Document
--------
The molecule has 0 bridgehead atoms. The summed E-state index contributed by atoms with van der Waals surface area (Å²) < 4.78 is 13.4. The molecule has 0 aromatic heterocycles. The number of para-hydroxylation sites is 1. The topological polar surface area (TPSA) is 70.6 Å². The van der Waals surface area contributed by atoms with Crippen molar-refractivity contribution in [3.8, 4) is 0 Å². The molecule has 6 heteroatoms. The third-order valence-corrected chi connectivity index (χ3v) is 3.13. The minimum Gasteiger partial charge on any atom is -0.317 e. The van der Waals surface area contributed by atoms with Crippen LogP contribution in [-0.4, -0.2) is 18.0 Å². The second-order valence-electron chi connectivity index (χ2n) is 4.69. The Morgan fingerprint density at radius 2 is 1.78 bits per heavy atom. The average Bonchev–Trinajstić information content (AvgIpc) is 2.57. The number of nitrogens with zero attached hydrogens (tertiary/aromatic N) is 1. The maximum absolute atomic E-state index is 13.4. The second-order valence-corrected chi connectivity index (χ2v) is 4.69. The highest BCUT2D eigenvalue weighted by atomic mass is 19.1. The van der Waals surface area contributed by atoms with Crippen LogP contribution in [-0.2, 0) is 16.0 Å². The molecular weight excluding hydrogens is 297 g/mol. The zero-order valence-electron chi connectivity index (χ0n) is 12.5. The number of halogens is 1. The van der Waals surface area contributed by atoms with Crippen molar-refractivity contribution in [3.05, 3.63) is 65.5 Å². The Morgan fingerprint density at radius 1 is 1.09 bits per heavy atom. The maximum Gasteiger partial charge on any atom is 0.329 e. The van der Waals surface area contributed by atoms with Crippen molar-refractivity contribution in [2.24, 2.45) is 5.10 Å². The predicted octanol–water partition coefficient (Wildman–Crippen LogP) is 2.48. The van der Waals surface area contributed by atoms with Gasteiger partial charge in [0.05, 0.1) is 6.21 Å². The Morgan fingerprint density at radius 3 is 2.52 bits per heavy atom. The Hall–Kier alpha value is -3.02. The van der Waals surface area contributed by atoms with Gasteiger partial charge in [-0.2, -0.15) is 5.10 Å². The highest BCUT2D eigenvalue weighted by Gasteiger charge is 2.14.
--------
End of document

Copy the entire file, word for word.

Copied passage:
The molecule has 0 bridgehead atoms. The summed E-state index contributed by atoms with van der Waals surface area (Å²) < 4.78 is 13.4. The molecule has 0 aromatic heterocycles. The number of para-hydroxylation sites is 1. The topological polar surface area (TPSA) is 70.6 Å². The van der Waals surface area contributed by atoms with Crippen molar-refractivity contribution in [3.8, 4) is 0 Å². The molecule has 6 heteroatoms. The third-order valence-corrected chi connectivity index (χ3v) is 3.13. The minimum Gasteiger partial charge on any atom is -0.317 e. The van der Waals surface area contributed by atoms with Crippen LogP contribution in [-0.4, -0.2) is 18.0 Å². The second-order valence-electron chi connectivity index (χ2n) is 4.69. The Morgan fingerprint density at radius 2 is 1.78 bits per heavy atom. The average Bonchev–Trinajstić information content (AvgIpc) is 2.57. The number of nitrogens with zero attached hydrogens (tertiary/aromatic N) is 1. The maximum absolute atomic E-state index is 13.4. The second-order valence-corrected chi connectivity index (χ2v) is 4.69. The highest BCUT2D eigenvalue weighted by atomic mass is 19.1. The van der Waals surface area contributed by atoms with Crippen LogP contribution in [-0.2, 0) is 16.0 Å². The molecular weight excluding hydrogens is 297 g/mol. The zero-order valence-electron chi connectivity index (χ0n) is 12.5. The number of halogens is 1. The van der Waals surface area contributed by atoms with Crippen molar-refractivity contribution in [3.05, 3.63) is 65.5 Å². The Morgan fingerprint density at radius 1 is 1.09 bits per heavy atom. The maximum Gasteiger partial charge on any atom is 0.329 e. The van der Waals surface area contributed by atoms with Crippen molar-refractivity contribution in [2.24, 2.45) is 5.10 Å². The predicted octanol–water partition coefficient (Wildman–Crippen LogP) is 2.48. The van der Waals surface area contributed by atoms with Gasteiger partial charge in [0.05, 0.1) is 6.21 Å². The Morgan fingerprint density at radius 3 is 2.52 bits per heavy atom. The Hall–Kier alpha value is -3.02. The van der Waals surface area contributed by atoms with Gasteiger partial charge in [-0.2, -0.15) is 5.10 Å². The highest BCUT2D eigenvalue weighted by Gasteiger charge is 2.14.